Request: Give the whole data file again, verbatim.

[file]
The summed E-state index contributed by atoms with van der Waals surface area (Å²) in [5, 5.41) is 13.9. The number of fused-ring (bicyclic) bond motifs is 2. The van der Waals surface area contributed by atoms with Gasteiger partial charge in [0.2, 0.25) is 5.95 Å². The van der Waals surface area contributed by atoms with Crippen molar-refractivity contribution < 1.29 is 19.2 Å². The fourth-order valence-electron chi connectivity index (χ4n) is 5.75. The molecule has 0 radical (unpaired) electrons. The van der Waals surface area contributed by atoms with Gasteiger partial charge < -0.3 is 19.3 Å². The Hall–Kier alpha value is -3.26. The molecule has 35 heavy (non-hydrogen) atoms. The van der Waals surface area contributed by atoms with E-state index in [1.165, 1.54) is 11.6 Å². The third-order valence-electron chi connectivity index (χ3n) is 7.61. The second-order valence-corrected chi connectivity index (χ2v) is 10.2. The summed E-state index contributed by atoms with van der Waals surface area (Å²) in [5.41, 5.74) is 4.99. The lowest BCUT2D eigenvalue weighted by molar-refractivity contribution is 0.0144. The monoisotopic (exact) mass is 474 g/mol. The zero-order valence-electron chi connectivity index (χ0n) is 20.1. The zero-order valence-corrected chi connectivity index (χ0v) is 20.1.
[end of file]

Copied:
The summed E-state index contributed by atoms with van der Waals surface area (Å²) in [5, 5.41) is 13.9. The number of fused-ring (bicyclic) bond motifs is 2. The van der Waals surface area contributed by atoms with Gasteiger partial charge in [0.2, 0.25) is 5.95 Å². The van der Waals surface area contributed by atoms with Crippen molar-refractivity contribution < 1.29 is 19.2 Å². The fourth-order valence-electron chi connectivity index (χ4n) is 5.75. The molecule has 0 radical (unpaired) electrons. The van der Waals surface area contributed by atoms with Gasteiger partial charge < -0.3 is 19.3 Å². The Hall–Kier alpha value is -3.26. The molecule has 35 heavy (non-hydrogen) atoms. The van der Waals surface area contributed by atoms with E-state index in [1.165, 1.54) is 11.6 Å². The third-order valence-electron chi connectivity index (χ3n) is 7.61. The second-order valence-corrected chi connectivity index (χ2v) is 10.2. The summed E-state index contributed by atoms with van der Waals surface area (Å²) in [5.41, 5.74) is 4.99. The lowest BCUT2D eigenvalue weighted by molar-refractivity contribution is 0.0144. The monoisotopic (exact) mass is 474 g/mol. The zero-order valence-electron chi connectivity index (χ0n) is 20.1. The zero-order valence-corrected chi connectivity index (χ0v) is 20.1.